Are they mixed mode, or just electric?

    Simon
     
  13. 35B

    35B Part of the furniture

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    As GWR, a mixture of electric and bi mode, all designed according to DfT’s rewriting of the laws of physics.

    Sparkling acceleration which causes issues for people standing as the train starts, but underpowered on diesel compared to the HSTs they will replace on nice flat pieces of line like Cornwall, Aberdeen, or Highland Main Lines.

    I can’t wait for them to replace my regular trains to London. Not.


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  14. goldfish

    goldfish Part of the furniture

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    Oh…
     
  15. 35B

    35B Part of the furniture

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    I recommend reading Modern Railways on the subject.


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  16. Monkey Magic

    Monkey Magic Well-Known Member

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    Feel free to correct me if I wrong but my understanding was this:

    GWR was supposed to electrified to Oxford, Bristol, South Wales - so the plan was the majority of units would be electric only. I lived on the Cotswold line where short platforms and single track meant that 5 car bi-mode replacing 8 car hsts was not looked on well.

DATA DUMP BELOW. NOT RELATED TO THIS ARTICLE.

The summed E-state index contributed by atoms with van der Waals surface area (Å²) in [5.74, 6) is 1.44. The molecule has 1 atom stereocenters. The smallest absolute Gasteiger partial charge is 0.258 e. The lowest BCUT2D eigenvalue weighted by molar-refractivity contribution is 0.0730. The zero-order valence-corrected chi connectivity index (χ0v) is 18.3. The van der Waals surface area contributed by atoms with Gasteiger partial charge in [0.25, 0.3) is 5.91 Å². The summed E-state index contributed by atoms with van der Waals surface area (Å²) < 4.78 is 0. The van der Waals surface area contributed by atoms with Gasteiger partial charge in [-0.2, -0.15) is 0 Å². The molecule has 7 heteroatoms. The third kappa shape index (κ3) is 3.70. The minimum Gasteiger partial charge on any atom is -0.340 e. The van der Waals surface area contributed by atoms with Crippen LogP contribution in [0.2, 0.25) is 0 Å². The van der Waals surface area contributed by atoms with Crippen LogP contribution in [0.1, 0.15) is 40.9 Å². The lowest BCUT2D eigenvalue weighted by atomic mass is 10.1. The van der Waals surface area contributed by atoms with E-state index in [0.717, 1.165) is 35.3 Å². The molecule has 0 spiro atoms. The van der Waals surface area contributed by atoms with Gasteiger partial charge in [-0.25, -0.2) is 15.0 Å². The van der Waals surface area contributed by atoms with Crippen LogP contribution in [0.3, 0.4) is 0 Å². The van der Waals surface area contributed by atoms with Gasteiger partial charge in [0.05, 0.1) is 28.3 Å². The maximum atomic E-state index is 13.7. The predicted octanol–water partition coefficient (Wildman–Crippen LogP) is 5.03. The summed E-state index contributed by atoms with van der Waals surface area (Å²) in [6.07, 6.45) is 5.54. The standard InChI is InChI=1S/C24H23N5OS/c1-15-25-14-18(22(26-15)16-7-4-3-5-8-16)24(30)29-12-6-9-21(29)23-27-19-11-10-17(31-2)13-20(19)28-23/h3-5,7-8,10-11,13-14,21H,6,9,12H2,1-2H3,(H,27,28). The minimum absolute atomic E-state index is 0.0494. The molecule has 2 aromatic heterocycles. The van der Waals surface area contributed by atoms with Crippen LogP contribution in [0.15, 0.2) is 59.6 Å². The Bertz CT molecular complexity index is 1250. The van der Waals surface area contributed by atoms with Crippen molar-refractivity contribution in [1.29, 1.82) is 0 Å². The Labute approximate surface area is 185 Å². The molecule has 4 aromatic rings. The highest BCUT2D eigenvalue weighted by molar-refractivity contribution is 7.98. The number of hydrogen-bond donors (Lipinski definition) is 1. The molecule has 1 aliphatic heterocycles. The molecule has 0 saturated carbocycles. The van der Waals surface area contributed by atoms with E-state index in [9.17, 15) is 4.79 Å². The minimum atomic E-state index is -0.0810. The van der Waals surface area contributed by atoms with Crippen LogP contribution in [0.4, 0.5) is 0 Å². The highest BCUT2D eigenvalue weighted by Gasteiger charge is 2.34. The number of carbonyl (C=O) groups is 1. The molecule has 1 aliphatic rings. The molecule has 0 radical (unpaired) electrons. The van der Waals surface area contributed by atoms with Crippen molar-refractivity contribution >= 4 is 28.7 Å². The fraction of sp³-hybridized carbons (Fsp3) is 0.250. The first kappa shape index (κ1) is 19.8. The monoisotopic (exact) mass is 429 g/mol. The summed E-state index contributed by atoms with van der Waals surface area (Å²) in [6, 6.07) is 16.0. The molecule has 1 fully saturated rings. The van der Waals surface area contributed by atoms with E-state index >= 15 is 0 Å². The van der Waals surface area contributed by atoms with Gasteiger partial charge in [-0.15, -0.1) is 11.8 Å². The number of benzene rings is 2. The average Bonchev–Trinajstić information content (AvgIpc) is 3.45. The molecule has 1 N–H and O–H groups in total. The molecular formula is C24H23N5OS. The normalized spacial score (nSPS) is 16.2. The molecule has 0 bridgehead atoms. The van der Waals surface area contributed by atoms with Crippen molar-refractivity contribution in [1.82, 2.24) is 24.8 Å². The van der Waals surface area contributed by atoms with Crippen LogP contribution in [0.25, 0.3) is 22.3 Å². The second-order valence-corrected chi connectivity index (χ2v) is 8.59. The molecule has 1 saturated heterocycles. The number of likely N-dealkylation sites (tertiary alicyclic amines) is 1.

Electrification stalled/was cut back so the 9 car electrics became 9 car bi-mode (but this would add weight, cost etc)

    From my understanding alternatives such as building locos to drag trains over non-electrified lines was ruled out by DFT as it would take too long coupling up at places like Oxford.

    I believe that the IEP is the most expensive of the options available (Pendolinos,(sp), refurbished 91s and mk4, a UK version of the Traxx loco + rolling stock).

    Some delays have been caused by things such as the pantographs on 5 car units having to be moved because in their old location they would have done things to the OHLE (waves as I recall) when running in multiple (pantographs not far enough apart).

    I suspect that the seats are much like the resistance of the dft to locos. Anything that takes up passenger space. My impression with seat design is that the idea is to make them as small as possible so as many people as possible can fit in. Not that this makes any difference when you are sat next to a man who thinks his testicles are made of glass and therefore feels the need to spread himself across the seats.
     
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  17. 35B

    35B Part of the furniture

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    That’s fair, except to note that DfT’s position on attaching locos has been consistently and widely disputed, based on evidence from British and (especially) continental practice.